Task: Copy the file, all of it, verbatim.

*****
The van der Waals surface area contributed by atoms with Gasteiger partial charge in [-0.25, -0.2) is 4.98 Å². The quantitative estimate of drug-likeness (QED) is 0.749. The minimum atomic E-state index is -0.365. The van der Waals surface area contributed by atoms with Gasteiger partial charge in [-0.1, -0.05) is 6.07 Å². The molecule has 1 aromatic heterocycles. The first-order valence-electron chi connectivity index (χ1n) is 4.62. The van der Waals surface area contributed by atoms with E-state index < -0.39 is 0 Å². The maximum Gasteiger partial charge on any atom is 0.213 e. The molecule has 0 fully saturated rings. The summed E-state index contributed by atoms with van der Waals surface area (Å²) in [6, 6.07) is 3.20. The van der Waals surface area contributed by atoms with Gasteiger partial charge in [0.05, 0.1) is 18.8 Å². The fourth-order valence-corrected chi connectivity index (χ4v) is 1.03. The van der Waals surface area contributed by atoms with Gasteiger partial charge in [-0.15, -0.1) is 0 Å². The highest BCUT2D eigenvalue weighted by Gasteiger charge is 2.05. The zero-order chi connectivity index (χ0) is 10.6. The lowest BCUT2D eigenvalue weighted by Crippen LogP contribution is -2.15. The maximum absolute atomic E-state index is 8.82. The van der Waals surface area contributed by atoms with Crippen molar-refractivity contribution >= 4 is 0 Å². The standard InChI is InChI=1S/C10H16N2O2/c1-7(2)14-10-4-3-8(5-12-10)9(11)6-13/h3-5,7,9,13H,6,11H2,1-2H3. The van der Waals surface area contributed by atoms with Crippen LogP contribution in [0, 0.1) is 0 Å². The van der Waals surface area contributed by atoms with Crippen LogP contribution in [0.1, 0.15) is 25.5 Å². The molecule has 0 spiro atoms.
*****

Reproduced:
The van der Waals surface area contributed by atoms with Gasteiger partial charge in [-0.25, -0.2) is 4.98 Å². The quantitative estimate of drug-likeness (QED) is 0.749. The minimum atomic E-state index is -0.365. The van der Waals surface area contributed by atoms with Gasteiger partial charge in [-0.1, -0.05) is 6.07 Å². The molecule has 1 aromatic heterocycles. The first-order valence-electron chi connectivity index (χ1n) is 4.62. The van der Waals surface area contributed by atoms with E-state index < -0.39 is 0 Å². The maximum Gasteiger partial charge on any atom is 0.213 e. The molecule has 0 fully saturated rings. The summed E-state index contributed by atoms with van der Waals surface area (Å²) in [6, 6.07) is 3.20. The van der Waals surface area contributed by atoms with Gasteiger partial charge in [0.05, 0.1) is 18.8 Å². The fourth-order valence-corrected chi connectivity index (χ4v) is 1.03. The van der Waals surface area contributed by atoms with Gasteiger partial charge in [-0.15, -0.1) is 0 Å². The highest BCUT2D eigenvalue weighted by Gasteiger charge is 2.05. The zero-order chi connectivity index (χ0) is 10.6. The lowest BCUT2D eigenvalue weighted by Crippen LogP contribution is -2.15. The maximum absolute atomic E-state index is 8.82. The van der Waals surface area contributed by atoms with Crippen molar-refractivity contribution >= 4 is 0 Å². The standard InChI is InChI=1S/C10H16N2O2/c1-7(2)14-10-4-3-8(5-12-10)9(11)6-13/h3-5,7,9,13H,6,11H2,1-2H3. The van der Waals surface area contributed by atoms with Crippen LogP contribution in [0, 0.1) is 0 Å². The van der Waals surface area contributed by atoms with Crippen LogP contribution in [0.1, 0.15) is 25.5 Å². The molecule has 0 spiro atoms.